Wednesday, September 11, 2019

A Surprise Conversation with My Son

Recently, a thing happened. A thing I'd spent a little time worrying about over the years. My son googled me. I'd hoped he'd google me as Erika Bright; the name I use in social media, “Bright” being his dad's last name. I never changed my last name to Bright because when we got married, my own father was terminally ill, and I couldn't bring myself to let go of the name “Eisenberg.” So my name stayed, officially, Erika Eisenberg, on my clinical license to practice social work too. My son was looking up my business when he happened upon old news articles about me. He yelled, “Mom, I'm looking you up!” cheerfully, as I sat on the couch with my husband. We were in between episodes, binge watching “New Girl”. Jeff and I looked at each other, nervously..waiting. I shrugged. It was bound to happen eventually. I might have liked for him to be older but..oh well.

My almost eleven year old turned to me, in alarm, “Mom, were you raped?” He asked. 


“Umm, yep.” I said casually. “A long time ago..(1996).”
And there it was. The conversation I'd been wondering about how to handle for years. We talked about how it was a host father on an abroad program who'd been sexually harassing me and had harassed other exchange students too. We talked a little about why it was national news at the time. I had asked in a private letter to my college that my college institute a sexual harassment policy on abroad programs.  The college declined. And then I went public, suing them for a sexual harassment policy on abroad programs and yes, for money too. The college went the route of circling the wagons, character assassination, and victim blaming. Some people told me I deserved it because I was drunk when it happened. Some called me a liar. Some focused on what I was wearing. All the same old shit that any woman or child who goes public experiences.


I told my son that there are articles that suggest that I received millions in a settlement. Nope. Not ten million. Not 3 Million. Not 1 Million. Far less. But enough that I could invest a little, and move to a woodsy, mountainous area after graduating from college, and work, surrounded by woods and sunshine, and hike with my two dogs and my boyfriend (now husband). Nature therapy. The woods and the mountains were vast, peaceful, healing.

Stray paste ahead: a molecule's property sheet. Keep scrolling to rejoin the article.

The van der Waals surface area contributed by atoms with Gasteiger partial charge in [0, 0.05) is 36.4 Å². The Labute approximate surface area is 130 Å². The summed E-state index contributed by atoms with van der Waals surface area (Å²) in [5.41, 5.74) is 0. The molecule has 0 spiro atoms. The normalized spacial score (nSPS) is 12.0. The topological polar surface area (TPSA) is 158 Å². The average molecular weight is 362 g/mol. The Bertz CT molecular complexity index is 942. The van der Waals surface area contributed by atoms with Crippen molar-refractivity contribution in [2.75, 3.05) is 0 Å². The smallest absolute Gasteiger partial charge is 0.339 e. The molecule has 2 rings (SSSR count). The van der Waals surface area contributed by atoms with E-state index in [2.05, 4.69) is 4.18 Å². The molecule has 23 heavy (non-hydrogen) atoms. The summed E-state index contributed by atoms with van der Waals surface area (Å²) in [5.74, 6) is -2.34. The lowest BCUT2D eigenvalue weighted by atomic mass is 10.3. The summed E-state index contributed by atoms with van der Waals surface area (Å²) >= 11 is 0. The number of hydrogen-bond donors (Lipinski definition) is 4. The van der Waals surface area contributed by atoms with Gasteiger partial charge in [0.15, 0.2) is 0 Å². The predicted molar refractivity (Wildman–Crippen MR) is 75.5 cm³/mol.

And as part of the settlement,  the college DID institute that sexual harassment policy on abroad programs so that when a student comes to them with concerns about a host family member, the program facilitators have a clear plan of action to follow. Other colleges across the US took notice and created policies too. My lawsuit was one of the first of it's kind and it set a precedent. And even though that was a very painful,  traumatic time in my life, it has deepened me as a person. I wouldn't wish that pathway on anyone. But here I am. I am a therapist, a trauma and EMDR specialist, and a social worker doing what I can to advocate, empower, educate, and make positive change. And I'm a parent, trying to raise a boy who understands consent, and respects women.


My son asked if I know other people who've been sexually assaulted.


"I do", I said. "It happens to lots of people but most people don't talk about it. They keep it secret. When I was 21 yrs old, 'Me Too' wasn't a thing. More people are talking about this stuff openly now. But only if they want to. It's hard. There's still a lot of shaming and victim blaming that happens."


My son asked, "Did you blame yourself?"


I said, "Sometimes, I did. I grew up believing bad things that happened were my fault. That thinking started at a very young age for me.  It took some time as a grown up, to learn how to be assertive, how to set boundaries. It took time, and therapy to undo some really crappy early life conditioning. It took time, therapy, healthy relationships. Learning to grow into who I am now. I'm OK with that. I love my life. I feel good.  I'm strong, I'm capable, I'm a kick-ass friend, mom, spouse, and therapist."


My son smiled big, and said, “Mom, I'm really proud of you.”


And that was that.